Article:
The relay curves are shown in Figure 6 below:

Grading of relays A and B
Figure 6 – Grading of relays A and B

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3d. Relays C settings

The setting of the IDMT element of relays C1 and C2 has to be suitable for protecting the busbar while grading with relay B. The limiting condition is grading with relay B, as this gives the longest operation time for relays C.

The current setting has to be above that for relay B to achieve full co-ordination, and a value of 3250A is suitable. The TMS setting using the SI characteristic is chosen to grade with that of relay B at a current of 12.5kA (relay B instantaneous setting), and is found to be 0.45.

The high-set element must grade with that of relay B, so a time delay of 0.62sec is required. The current setting must be higher than that of relay B, so use a value of 15kA.

The final relay grading curves and settings are shown in Figure 7.

Final relay grading curves
Figure 7 – Final relay grading curves

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3e. Comments on grading

While the above grading may appear satisfactory, the protection on the primary side of the transformer has not been considered.

IDMT protection at this point will have to grade with relays C and with the through-fault short-time withstand curves of the transformer and cabling. This may result in excessively long operation times. Even if the operation time at the 11kV level is satisfactory, there is probably a Utility infeed to consider, which will involve a further set of relays and another stage of time grading, and the fault clearance time at the Utility infeed will almost certainly be excessive.

One solution is to accept a total loss of supply to the 0.4kV bus under conditions of a single infeed and bus section CB closed.

This is achieved by setting relays C such that grading with relay B does not occur at all current levels, or omitting relay B from the protection scheme. The argument for this is that network operation policy is to ensure loss of supply to both sections of the switchboard does not occur for single contingencies.

As single infeed operation is not normal, a contingency (whether fault or maintenance) has already occurred, so that a further fault causing total loss of supply to the switchboard through tripping of one of relays B is a second contingency. Total loss of supply is therefore acceptable. The alternative is to accept a lack of discrimination at some point on the system.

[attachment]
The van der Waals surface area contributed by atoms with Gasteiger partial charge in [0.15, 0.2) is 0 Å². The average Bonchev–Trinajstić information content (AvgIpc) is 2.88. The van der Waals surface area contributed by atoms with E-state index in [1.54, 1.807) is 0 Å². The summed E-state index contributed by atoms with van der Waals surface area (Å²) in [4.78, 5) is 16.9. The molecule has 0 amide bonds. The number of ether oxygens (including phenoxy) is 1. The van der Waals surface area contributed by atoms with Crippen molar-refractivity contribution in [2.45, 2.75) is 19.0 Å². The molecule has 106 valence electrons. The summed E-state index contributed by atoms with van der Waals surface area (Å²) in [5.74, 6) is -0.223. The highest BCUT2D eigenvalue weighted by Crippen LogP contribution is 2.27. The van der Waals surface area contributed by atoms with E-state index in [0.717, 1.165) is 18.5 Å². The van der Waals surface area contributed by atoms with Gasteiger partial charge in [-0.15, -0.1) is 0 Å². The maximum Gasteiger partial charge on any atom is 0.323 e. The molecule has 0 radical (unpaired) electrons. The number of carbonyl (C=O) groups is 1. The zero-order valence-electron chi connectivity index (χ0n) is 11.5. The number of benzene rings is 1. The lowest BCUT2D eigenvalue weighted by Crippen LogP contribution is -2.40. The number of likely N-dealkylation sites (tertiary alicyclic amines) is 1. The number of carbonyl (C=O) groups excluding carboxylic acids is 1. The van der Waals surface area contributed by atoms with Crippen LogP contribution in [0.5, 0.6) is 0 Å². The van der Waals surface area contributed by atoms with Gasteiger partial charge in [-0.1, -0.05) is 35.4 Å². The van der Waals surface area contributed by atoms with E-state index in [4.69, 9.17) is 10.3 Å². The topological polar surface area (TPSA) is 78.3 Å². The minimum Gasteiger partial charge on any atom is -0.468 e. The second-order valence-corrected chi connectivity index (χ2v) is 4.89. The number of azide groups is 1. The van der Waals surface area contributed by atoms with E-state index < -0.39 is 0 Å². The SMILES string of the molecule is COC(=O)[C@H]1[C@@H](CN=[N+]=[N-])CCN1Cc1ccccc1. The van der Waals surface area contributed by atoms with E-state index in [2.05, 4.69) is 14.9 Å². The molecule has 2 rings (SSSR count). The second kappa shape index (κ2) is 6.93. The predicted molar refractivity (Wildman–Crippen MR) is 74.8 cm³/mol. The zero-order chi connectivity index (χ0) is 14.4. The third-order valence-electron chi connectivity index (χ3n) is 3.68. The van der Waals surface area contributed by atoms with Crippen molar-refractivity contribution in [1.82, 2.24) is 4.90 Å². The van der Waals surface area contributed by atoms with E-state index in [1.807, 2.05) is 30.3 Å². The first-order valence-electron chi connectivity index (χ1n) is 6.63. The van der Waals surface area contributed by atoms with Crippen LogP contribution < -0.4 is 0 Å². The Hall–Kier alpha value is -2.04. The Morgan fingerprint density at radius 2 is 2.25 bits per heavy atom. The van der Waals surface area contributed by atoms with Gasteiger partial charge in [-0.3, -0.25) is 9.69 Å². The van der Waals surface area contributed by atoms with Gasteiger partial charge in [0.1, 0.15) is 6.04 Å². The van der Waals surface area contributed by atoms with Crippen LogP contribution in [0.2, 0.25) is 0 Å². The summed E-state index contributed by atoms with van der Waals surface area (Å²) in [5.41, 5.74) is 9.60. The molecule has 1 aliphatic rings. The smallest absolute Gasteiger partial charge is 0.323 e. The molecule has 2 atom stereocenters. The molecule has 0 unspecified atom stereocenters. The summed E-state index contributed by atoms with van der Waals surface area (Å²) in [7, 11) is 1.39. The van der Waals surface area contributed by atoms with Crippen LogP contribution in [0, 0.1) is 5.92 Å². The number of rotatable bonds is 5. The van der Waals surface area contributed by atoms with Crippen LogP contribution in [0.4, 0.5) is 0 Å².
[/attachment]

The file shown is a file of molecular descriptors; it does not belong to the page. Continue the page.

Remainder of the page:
Another solution is to employ partial differential protection to remove the need for Relay A, but this is seldom used. The strategy adopted will depend on the individual circumstances.

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Reference // Network protection & automation guide by Alstom Grid

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About Author

author-pic

Edvard Csanyi

Electrical engineer, programmer and founder of EEP. Highly specialized for design of LV/MV switchgears and LV high power busbar trunking (<6300A) in power substations, commercial buildings and industry fascilities. Professional in AutoCAD programming. Present on

4 Comments


  1. David Renshaw
    Jan 03, 2018

    Edvard,
    One further comment about fuse discrimination (or selectivity in American terminology): A manufacturer will typically state that a ratio of 1.6:1 is adequate to provide discrimination (e.g. a 100A fuse will discriminate against a 160A one), and will supply “I-squared t” figures that support this. But this assumes that both fuses are from the same manufacturer. In practice the designer can’t guarantee that a replacement fuse -even of the correct current rating- will come from the same firm. Therefore 2:1 would be a safer minimum ratio to ensure discrimination.


  2. David Renshaw
    Jan 03, 2018

    Edvard,
    Thanks for the article. One glitch: In section 1 (fuse discrimination), Fig. 1a is actually a correct layout for proper discrimination but Fig. 1b would *not* discriminate (i.e with 500A and 400A fuses in series). This is in conflict with the wording, which describes scheme 1a as unsatisfactory & 1b as OK.

    Regards, David.


  3. BOUJNAH Khaled
    Jan 02, 2018

    très intéressant merci


  4. reza tousipanah
    Jan 02, 2018

    Would you please tell me the corona inception and extinction voltage calculation and test procedure with and without corona ring and related table for those voltages in 63,132,230 and 400 kv power line.
    Your kind attention and prompt reply will be appreciated.
    Best regards : Reza Tousipanah